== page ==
Hi, I'm Brent Stafford, and welcome to another edition of Rug watch on GFN TV. In 2003, the World Health Organization developed the Who Framework Convention on Tobacco Control, which declares all people must be protected from of exposure to environmental tobacco smoke. Its impact was monumental as institutions the world over moved quickly to ban combustible tobacco products. But for some institutions, banning tobacco products is a serious challenge. And the risk could not be greater than when a prison system decides to go smoke free. Joining us today to talk about the smoke free policy implemented by the Scottish Prison Service and the challenges and opportunities for tobacco harm reduction in prison is Michael Stony, governor of HMP Barlini, scotland's largest male prison. Nick, thanks for coming on the show.
Thank you for having me.
Now, I don't want to bury the lead, so let me ask you off the top, is it true that prisoners in Scotland have access to free ecigarettes?
No, it's not true. In the transition, the changeover between smoking tobacco and moving towards vape, we did offer free equipment and vape pods for a period to aid that transition, but now we're in business as usual mode.
And that's the prisoners can vape, but they have to pay?
Still, that's amazing. So before we get into the details, tell us about HMP Barlini, its history and the community it serves.
It's Glasgow's prison. It's very highly connected, both passionately and psychologically strangely to the city. It's pretty iconic and referenced in all kind of areas of drama, books and everything. So it's part of Scottish culture. It's 140 year old prison that holds somewhere between 1214 to 1500 people on average from all sentence ranges, from romance for life sentence prisoners, all adult mail.
Now, what's the philosophy behind the time there? As I understand it, it's really focused on the community.
Yeah, we're looking to try and as much as possible transition people back into the community. We look to build resources and people we're looking to help. We probably base it on a solute genetic model of trying to create good health from people. And by that we mean, in the broadest sense, all the stresses that life is thrown upon as a lot of our guys who have been involved in adverse sheltered events, a lot of abuse, a lot of trauma, almost a drug use is often self medication. So what we're trying to do is establish connections with them in the community, with their own family or other sports, but also while they're in prison, in custody with us is to allow them the opportunity to build resources. Within themselves to cope with what we would consider as normal life stressors, paying the bills, coping their tenancy, trying to seek employment, eventually try to stabilize themselves, move away from kind of self medicating with illicit substances or other harmful substances such as alcohol and trying to just move into what we would consider, I suppose, a productive citizen.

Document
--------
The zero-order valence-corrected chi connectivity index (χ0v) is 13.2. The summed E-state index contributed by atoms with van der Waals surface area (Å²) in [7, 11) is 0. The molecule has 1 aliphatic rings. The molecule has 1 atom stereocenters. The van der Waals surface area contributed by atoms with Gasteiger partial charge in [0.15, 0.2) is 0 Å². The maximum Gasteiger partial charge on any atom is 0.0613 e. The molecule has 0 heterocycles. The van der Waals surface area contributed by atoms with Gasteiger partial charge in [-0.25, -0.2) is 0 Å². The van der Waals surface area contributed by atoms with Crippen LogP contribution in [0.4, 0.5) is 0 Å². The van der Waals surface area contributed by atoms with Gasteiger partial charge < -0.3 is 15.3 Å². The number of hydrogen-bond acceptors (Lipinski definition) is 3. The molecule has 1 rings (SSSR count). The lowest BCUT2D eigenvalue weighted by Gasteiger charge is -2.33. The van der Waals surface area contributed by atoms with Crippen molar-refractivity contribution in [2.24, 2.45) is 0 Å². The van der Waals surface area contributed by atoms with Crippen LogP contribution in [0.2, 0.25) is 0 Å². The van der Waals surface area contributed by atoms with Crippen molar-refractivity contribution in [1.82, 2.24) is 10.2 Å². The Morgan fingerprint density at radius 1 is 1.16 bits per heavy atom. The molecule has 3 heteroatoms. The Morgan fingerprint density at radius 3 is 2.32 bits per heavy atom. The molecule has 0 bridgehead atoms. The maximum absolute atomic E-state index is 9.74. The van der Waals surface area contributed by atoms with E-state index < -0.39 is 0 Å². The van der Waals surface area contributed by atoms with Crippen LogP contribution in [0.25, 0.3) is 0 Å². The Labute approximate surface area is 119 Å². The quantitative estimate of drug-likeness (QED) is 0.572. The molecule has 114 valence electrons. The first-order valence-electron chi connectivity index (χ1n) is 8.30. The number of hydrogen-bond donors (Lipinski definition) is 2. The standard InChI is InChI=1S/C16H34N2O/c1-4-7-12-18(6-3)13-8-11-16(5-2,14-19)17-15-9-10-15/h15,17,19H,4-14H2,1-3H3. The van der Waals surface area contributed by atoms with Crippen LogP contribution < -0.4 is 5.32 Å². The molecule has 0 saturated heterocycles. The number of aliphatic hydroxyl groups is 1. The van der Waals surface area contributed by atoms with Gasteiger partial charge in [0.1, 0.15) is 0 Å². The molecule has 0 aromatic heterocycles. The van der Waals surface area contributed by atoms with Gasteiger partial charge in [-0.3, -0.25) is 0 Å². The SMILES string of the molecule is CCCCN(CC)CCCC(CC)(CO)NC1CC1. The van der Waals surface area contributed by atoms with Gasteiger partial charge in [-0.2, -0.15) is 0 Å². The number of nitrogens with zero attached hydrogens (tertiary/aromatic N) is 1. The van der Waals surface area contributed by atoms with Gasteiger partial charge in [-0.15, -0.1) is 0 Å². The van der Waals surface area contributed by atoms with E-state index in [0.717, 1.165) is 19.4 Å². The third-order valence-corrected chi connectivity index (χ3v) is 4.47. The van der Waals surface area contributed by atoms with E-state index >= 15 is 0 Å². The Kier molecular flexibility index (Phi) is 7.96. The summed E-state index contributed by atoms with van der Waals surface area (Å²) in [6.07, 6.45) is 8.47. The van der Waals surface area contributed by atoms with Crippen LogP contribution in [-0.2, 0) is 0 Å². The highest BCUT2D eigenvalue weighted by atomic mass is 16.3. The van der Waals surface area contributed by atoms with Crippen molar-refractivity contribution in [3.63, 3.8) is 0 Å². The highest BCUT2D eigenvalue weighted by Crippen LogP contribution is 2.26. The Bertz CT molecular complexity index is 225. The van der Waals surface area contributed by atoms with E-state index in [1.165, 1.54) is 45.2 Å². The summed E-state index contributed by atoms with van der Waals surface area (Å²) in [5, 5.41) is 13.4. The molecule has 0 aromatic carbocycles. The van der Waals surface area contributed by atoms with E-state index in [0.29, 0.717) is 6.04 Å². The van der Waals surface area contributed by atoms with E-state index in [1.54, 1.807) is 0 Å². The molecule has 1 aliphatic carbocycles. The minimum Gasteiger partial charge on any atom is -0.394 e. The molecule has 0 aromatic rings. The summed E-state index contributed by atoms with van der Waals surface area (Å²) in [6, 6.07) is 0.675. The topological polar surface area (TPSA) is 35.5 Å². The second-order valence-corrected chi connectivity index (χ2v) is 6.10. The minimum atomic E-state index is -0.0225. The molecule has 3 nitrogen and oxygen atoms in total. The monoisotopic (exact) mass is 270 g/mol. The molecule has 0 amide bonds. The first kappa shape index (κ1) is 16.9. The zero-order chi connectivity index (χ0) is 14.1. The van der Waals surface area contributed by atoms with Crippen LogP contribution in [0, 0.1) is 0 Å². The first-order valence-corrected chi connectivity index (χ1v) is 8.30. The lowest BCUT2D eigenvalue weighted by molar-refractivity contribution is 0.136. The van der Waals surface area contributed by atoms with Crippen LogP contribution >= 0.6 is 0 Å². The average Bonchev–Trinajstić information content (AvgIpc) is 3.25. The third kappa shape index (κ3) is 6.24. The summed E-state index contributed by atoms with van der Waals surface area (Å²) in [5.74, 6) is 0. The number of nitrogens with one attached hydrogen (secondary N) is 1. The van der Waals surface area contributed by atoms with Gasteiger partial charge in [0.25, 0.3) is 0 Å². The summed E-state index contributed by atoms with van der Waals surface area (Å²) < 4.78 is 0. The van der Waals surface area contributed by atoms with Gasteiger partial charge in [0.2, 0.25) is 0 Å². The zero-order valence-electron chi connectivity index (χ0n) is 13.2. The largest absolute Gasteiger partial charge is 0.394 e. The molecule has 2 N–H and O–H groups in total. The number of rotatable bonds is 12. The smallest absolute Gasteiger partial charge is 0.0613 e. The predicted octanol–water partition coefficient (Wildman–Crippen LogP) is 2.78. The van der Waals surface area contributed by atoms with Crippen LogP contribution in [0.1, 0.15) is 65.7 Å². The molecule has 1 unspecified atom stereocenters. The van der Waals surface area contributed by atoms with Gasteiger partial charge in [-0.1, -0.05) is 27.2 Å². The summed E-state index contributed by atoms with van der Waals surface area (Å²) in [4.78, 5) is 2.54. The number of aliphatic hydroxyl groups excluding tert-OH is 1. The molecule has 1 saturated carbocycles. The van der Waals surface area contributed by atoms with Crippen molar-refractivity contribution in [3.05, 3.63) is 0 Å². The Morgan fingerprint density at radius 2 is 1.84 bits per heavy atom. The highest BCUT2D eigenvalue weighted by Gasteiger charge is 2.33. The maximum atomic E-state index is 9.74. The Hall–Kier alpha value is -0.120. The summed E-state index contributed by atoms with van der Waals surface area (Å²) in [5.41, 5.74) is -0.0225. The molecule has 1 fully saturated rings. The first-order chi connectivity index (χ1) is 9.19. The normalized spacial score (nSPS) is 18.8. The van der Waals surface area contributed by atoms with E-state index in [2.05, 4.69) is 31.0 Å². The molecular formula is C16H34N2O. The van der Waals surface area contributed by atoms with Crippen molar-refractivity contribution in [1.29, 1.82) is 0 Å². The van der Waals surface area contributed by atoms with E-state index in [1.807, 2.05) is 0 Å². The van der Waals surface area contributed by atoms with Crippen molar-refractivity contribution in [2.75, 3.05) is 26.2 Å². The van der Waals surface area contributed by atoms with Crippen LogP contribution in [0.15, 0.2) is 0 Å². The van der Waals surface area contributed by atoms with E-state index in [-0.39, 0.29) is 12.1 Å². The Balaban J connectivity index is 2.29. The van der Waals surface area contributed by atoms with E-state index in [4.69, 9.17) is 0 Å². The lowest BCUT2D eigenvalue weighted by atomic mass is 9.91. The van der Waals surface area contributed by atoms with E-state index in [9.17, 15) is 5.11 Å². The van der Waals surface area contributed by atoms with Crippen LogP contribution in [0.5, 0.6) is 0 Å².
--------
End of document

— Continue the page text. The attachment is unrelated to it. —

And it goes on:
May you've played a central role in developing health centered programs within the SPS. Tell us about that.
We have a range of programs that specifically focus on harm reduction through smoke cessation programs, replacement, nicotine patches, et cetera. A lot of different types of drug recovery programs, both therapeutic and clinical. So in terms of clinical supports, we've got our normal oprah replacement treatment programs such as methadone. We've also got different drugs we use in terms of Astronaut or Pivotal, which is a monthly injection, which is recent for us, it's quite costly in terms of a treatment option. However, it is a great impact operationally due to the fact that rather than curing for methadone every day an individual has one injection a month of Pivotal. And that's allowed them to kind of they probably have a greater deal of clarity about the lights rather. And they don't have the stigma attached to being in a methadone, being seen as a drug user or a junkie as they would call it over here. And that's probably helped them start to connect with proper recovery. So they attend peer led initiatives with a lot of recovery cafes running as we call them, very much peer led initiatives and they've been very successful and they also push each other, they're facilitated by a local charity, but we give them potentially free rein in the prison to adapt and adopt their program as they see fit. So they start providing lots of through care supports, lots of employment opportunities. So try to kind of watch through synergy lots of things at the moment.